In November of 2016, a temporary ban on further dredging and exports of sand in coastal Koh Kong was put in place, after which dredging mainly ceased. To ensure that the relevant actors got our message, we threatened with starting a civil class lawsuit in Singapore against the relevant Singapore companies and government 'statutory boards' behind dredging. Large-scale dredging and export of marine sand used from Koh Kong's estuaries for reclamation purposes was officially banned in June o f 2017, after many years of suffering and fighting.   



Mother Nature Cambodia Inc.

All rights reserved

As Singapore dredges sand out from beneath Cambodia’s mangrove forests, an ecosystem, a communal way of life, and one woman’s relationship to her beloved home are faced with the threat of erasure. This 15-minute short movie by the award-winning filmmaker Mam Kalyanee touches upon the beauty of this stunning part of coastal Cambodia, the destructive dredging it suffered from for close to a decade, and the greed and stupidity that lies behind it in the form of Singapore's relentless 'land expansion' program.

Top row, from left to right: Sand dredging inside the Ta Tai Wildlife Sanctuary; A still from Kalyanee Mam's 'A Lost World'; A ship leaves Koh Kong's estuaries to export sand to Singapore;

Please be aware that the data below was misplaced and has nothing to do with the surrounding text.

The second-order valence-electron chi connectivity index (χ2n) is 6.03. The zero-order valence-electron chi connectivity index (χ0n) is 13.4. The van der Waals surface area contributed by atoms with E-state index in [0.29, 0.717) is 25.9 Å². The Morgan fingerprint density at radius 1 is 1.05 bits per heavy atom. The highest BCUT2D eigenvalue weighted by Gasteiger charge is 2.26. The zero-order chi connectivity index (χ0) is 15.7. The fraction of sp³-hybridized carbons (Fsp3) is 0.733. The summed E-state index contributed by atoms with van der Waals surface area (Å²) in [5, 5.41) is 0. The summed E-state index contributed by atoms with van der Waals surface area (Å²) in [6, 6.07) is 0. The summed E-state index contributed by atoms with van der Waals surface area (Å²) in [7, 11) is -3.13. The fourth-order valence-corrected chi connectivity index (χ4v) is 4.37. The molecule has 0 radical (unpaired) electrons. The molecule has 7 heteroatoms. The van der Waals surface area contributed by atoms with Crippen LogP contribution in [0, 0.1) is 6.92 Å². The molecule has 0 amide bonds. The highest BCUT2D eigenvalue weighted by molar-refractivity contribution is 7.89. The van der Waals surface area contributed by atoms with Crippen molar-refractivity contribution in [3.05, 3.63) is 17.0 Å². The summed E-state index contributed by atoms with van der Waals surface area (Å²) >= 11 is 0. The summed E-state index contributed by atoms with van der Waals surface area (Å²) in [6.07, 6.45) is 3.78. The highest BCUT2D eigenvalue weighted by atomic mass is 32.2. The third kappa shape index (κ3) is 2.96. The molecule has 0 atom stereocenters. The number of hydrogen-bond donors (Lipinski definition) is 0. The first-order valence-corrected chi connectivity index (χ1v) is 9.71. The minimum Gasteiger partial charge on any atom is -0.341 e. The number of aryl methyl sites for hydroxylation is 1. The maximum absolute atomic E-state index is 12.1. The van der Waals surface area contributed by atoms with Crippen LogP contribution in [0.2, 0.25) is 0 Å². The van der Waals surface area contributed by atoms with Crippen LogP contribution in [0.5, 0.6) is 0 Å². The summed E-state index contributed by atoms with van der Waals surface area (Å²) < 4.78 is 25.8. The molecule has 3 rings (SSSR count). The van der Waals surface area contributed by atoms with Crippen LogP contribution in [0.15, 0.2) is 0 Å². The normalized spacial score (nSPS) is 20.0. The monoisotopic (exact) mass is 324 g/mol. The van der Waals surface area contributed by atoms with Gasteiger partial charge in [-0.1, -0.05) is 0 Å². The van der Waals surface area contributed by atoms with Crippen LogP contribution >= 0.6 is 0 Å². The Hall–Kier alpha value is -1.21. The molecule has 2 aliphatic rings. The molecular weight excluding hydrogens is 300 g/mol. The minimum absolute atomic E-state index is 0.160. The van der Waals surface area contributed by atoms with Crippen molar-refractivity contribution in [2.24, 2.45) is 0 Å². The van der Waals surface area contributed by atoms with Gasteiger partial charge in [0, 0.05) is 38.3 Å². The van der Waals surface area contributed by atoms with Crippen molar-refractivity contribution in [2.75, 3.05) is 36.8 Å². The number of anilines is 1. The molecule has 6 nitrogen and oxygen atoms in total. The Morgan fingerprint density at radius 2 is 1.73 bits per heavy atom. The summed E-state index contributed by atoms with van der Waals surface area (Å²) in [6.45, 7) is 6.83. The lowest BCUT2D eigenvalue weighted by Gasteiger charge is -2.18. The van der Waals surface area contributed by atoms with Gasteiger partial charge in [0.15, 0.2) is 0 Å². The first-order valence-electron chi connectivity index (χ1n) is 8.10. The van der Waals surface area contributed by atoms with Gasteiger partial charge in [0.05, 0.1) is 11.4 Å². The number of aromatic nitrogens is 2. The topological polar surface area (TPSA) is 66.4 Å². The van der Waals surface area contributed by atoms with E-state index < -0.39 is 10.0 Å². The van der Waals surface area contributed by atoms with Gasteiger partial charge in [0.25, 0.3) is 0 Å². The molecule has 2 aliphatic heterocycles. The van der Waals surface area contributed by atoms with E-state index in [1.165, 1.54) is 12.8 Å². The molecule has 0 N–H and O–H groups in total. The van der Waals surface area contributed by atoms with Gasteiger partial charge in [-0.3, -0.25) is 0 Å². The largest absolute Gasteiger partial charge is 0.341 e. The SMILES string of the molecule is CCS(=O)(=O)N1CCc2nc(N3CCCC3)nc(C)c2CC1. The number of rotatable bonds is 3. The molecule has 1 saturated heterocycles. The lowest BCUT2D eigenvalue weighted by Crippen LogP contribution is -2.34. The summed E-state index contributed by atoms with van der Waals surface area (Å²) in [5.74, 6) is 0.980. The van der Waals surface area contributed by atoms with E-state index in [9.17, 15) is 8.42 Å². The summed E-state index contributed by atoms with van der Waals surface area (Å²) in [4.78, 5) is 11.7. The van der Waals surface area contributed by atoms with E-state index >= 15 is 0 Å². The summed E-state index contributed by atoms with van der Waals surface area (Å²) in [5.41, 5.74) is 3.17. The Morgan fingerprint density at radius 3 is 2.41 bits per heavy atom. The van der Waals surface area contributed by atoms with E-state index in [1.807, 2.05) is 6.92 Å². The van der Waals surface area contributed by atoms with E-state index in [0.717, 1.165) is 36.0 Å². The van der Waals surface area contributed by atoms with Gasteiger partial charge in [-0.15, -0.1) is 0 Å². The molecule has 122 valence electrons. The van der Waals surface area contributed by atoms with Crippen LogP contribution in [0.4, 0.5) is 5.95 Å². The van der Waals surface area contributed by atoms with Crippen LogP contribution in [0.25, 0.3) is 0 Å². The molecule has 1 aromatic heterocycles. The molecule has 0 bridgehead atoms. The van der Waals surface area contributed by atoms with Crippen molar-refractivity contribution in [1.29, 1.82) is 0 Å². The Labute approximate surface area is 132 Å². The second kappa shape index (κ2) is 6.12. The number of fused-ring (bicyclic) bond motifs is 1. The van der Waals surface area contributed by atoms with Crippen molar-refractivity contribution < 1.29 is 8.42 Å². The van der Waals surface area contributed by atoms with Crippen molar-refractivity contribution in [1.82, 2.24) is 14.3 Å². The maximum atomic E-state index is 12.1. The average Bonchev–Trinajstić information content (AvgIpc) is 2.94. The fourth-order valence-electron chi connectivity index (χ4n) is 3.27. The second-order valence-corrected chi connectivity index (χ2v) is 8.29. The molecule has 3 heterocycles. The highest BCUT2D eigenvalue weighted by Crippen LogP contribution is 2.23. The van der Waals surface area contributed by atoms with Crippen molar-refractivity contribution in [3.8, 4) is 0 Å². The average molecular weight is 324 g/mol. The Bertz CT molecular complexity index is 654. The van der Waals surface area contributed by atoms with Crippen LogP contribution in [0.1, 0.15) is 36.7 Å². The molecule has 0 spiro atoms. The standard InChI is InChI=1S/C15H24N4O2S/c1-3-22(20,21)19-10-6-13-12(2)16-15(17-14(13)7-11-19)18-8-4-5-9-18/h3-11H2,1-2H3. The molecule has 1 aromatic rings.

Bottom row:  The small islets of Koh On & Koh Bong, under threat due to sand extraction inside Cambodia's largest mangrove forest; A small girl walks through mangrove forests while catching snails; Satellite image showing sand dredging ships at play;  

(Credit: Kalyanee Mam, Mother Nature Cambodia, Google Earth)


The LYP Group, owned by Ly Yong Phat, a senator for the ruling CPP party and a close business associate of the family of the ruling dictator Hun Sen, acted as the main 'coordinator' behind the extraction of marine / reclamation sand in Koh Kong.  Seldom bothering to mine or export the sand itself, it mostly allowed other smaller companies to do the job instead, charging them a percentage of their profits.  In exchange of these 'fees', the LYP Group made good use of its strong 'political clout' and ensured that relevant government ministries, the police, local authorities, etc. turned a blind eye to violations of the law or to the environmental degradation that was taking place.  If problems arose, such as when local protests against the destructive mining erupted in 2015, the LYP Group made good use of these connections to have leaders of the peaceful protests jailed so that the profitable status quo would not jeopardized.  Despite the marine sand sector having collapsed in November of 2016, after Singapore turned away from Cambodian sand, the LYP Group still controls the extraction and export of silica sand from their so-called Special Economic Zone in Kiri Sakor district, also in Koh Kong province.     

Contact us:

Signal / Whatsapp: +855 10 920 804

Sand mining is big business in Cambodia, and regional neighbour Singapore is a natural customer. For years it’s had extensive land reclamation projects.